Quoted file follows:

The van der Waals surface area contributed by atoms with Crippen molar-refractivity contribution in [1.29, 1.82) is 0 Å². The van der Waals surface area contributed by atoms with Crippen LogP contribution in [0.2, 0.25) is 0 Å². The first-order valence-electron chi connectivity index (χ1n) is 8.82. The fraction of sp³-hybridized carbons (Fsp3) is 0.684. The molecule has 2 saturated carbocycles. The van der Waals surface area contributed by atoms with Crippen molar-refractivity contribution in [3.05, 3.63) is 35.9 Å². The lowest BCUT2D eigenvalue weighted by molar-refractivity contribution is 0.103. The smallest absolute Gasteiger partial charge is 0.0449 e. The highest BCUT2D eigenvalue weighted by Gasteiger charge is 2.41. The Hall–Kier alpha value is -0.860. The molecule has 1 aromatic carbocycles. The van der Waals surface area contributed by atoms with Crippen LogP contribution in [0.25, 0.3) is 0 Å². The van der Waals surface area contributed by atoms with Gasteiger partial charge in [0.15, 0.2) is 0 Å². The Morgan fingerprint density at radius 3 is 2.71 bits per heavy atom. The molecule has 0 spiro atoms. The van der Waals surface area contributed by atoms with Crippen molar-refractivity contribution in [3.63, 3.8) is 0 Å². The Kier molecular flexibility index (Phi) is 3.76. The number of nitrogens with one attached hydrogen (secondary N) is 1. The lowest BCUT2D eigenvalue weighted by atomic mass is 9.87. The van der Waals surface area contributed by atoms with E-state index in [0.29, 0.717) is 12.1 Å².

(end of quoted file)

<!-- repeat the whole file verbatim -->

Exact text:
The van der Waals surface area contributed by atoms with Crippen molar-refractivity contribution in [1.29, 1.82) is 0 Å². The van der Waals surface area contributed by atoms with Crippen LogP contribution in [0.2, 0.25) is 0 Å². The first-order valence-electron chi connectivity index (χ1n) is 8.82. The fraction of sp³-hybridized carbons (Fsp3) is 0.684. The molecule has 2 saturated carbocycles. The van der Waals surface area contributed by atoms with Crippen molar-refractivity contribution in [3.05, 3.63) is 35.9 Å². The lowest BCUT2D eigenvalue weighted by molar-refractivity contribution is 0.103. The smallest absolute Gasteiger partial charge is 0.0449 e. The highest BCUT2D eigenvalue weighted by Gasteiger charge is 2.41. The Hall–Kier alpha value is -0.860. The molecule has 1 aromatic carbocycles. The van der Waals surface area contributed by atoms with Crippen LogP contribution in [0.25, 0.3) is 0 Å². The van der Waals surface area contributed by atoms with Gasteiger partial charge in [0.15, 0.2) is 0 Å². The Morgan fingerprint density at radius 3 is 2.71 bits per heavy atom. The molecule has 0 spiro atoms. The van der Waals surface area contributed by atoms with Crippen molar-refractivity contribution in [3.63, 3.8) is 0 Å². The Kier molecular flexibility index (Phi) is 3.76. The number of nitrogens with one attached hydrogen (secondary N) is 1. The lowest BCUT2D eigenvalue weighted by atomic mass is 9.87. The van der Waals surface area contributed by atoms with E-state index in [0.29, 0.717) is 12.1 Å².